The other translation of Paraclete is Advocate. That’s the word we have in our reading today. Jesus sends the Advocate to us from the Father. An advocate is one who intercedes on your behalf. In court, an advocate pleads your case and represents you. An advocate is for you. So the Holy Spirit not only comforts you, but is a top notch defense lawyer whose legal fees are waived. He works for you pro bono.

I heard an unbelievably moving story on a radio show that illustrates the presence of the comforting advocate in someone’s life. That someone is named Robert Davis, who tells his own story on the show. Mr. Davis was a police officer in New Orleans in the 1970’s. He was young and idealistic, but was soon confronted with the widespread corruption of the New Orleans police department. When he reported corrupt behavior to his supervisor, he was told to pretend it didn’t happen if he wanted to keep his job.

Davis wanted to keep his job. Soon he was corrupt too. He would arrest people and extort them for his own personal gain in exchange for dropping his trumped up charges. This went on few several years, until he was caught in a sting operation. He was found guilty and sentenced to prison. Davis remarks that the prison system in the 70’s was corrupt too. He felt he would be killed if he went to prison and was confronted by 40 or so people that he had sent there. So instead of going to prison, Mr. Davis decided to go on the lam. He left everything behind and took of to live in the woods, always moving from place to place. He learned to catch his own food and survive outside. He had no contact with anyone, anywhere.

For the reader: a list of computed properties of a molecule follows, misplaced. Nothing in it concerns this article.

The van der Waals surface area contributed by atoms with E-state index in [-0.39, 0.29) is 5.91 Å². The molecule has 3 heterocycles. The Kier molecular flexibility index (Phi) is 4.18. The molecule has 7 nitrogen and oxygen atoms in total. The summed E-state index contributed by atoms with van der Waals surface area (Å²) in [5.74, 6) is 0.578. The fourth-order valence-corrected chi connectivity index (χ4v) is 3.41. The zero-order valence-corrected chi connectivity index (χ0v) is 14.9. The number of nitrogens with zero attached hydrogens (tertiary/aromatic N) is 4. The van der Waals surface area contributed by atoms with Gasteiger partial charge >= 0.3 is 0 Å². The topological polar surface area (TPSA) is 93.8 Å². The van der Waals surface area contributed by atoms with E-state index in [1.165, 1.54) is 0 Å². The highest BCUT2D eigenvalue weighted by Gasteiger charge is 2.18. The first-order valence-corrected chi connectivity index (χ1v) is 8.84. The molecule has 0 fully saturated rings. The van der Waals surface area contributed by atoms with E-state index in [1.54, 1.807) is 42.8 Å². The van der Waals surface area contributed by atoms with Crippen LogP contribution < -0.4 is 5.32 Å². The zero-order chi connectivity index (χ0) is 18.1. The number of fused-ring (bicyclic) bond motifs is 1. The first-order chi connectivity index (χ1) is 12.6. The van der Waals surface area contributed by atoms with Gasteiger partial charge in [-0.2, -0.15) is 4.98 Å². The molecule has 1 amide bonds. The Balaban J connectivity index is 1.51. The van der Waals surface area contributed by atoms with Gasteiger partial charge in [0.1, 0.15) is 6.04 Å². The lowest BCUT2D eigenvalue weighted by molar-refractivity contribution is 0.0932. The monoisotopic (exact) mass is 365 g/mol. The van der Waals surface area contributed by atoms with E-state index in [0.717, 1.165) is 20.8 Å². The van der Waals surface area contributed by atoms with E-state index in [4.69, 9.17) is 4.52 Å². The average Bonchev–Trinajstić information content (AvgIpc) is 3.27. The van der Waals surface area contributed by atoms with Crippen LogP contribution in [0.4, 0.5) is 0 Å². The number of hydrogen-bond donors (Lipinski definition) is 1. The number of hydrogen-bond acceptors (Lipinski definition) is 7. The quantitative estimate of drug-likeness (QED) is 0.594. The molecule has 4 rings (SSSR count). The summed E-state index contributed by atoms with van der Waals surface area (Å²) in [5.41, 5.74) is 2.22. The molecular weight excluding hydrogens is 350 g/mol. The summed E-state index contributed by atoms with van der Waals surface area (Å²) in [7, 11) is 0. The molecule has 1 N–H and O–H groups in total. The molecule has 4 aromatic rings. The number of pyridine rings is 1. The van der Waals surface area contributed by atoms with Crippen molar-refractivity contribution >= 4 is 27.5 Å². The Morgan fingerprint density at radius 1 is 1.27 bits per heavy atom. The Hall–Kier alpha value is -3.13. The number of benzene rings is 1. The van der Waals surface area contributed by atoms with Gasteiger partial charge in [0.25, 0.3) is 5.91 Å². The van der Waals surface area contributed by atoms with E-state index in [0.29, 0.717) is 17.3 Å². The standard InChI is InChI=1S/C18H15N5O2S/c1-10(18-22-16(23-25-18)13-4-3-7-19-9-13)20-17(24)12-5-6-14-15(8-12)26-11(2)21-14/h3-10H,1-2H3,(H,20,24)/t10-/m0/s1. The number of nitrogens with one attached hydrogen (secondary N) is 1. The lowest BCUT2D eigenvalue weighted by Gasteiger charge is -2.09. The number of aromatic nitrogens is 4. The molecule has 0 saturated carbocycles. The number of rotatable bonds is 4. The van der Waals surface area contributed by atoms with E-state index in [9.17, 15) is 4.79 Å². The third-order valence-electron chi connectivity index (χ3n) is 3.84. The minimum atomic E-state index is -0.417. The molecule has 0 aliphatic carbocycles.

Mr. Davis says he was so scared the first night that when I felt something touching his leg, he grabbed his pistol and was ready to shoot. Only then did he realize what was touching his leg was his other leg. But after a while, he acclimated to this refugee life. He says he began to change. He said, “after 5 years I was heartless, and after 10 years I was an animal.” His toenails would grow so long that he would have to curl up and bite them off. That’s a vivid image of a man, all alone, living in the woods, turning into an animal.

After 18 years, he came across another guy in the woods. It was this guy’s first night and he too was fleeing from the law. Davis told him about his life in the woods. The guy was so alarmed that he might turn into someone like Davis, that he broke down in sobs and left the next day to turn himself in. He would rather go to jail then live like an animal.

After 22 years in the woods, Davis began to think about going back into society and turning himself in too. He said, “I began to test God.  I would say, if there is a God, this plant should be closed when I get back to my camp. And then it would be closed. The next day, I said, “this same plant should be open. And it would be open.” Finally, he put a rock on top of a can outside his tent. He said, “if I wake up and the rock is gone, I’m going to turn myself in.” In the morning, the can was there but the rock was gone.

He hopped a train to New Orleans to give himself up.

When he got to the police station and turned himself in, he was told that nobody could find any chargers against him. He was free to go. But Davis’ conscience was too strong.  He led them to the basement archive and found the file against him. He was put in custody, and given a court date with the toughest judge.

In court, the judge asked, “Are you guilty of the crime?”  He replied, “Not only that, but many other crimes. I want to account for everything I did wrong.” Davis was guilty, and he needed an advocate. The advocate turned out to be the tough judge. She declared him guilty, sentenced him to prison, but then suspended the entire sentence. She said that he had served his time already with his 22 years in the woods. He was free to go.  Robert Davis now spends his time working against police corruption.

The Advocate who comforts was with Davis in the woods on his own, in the face of the man who turned himself in after one night, in the rock on the can, and most clearly in the judge who suspended the charges. This same Spirit is here today, ready to handle you with care.  Amen.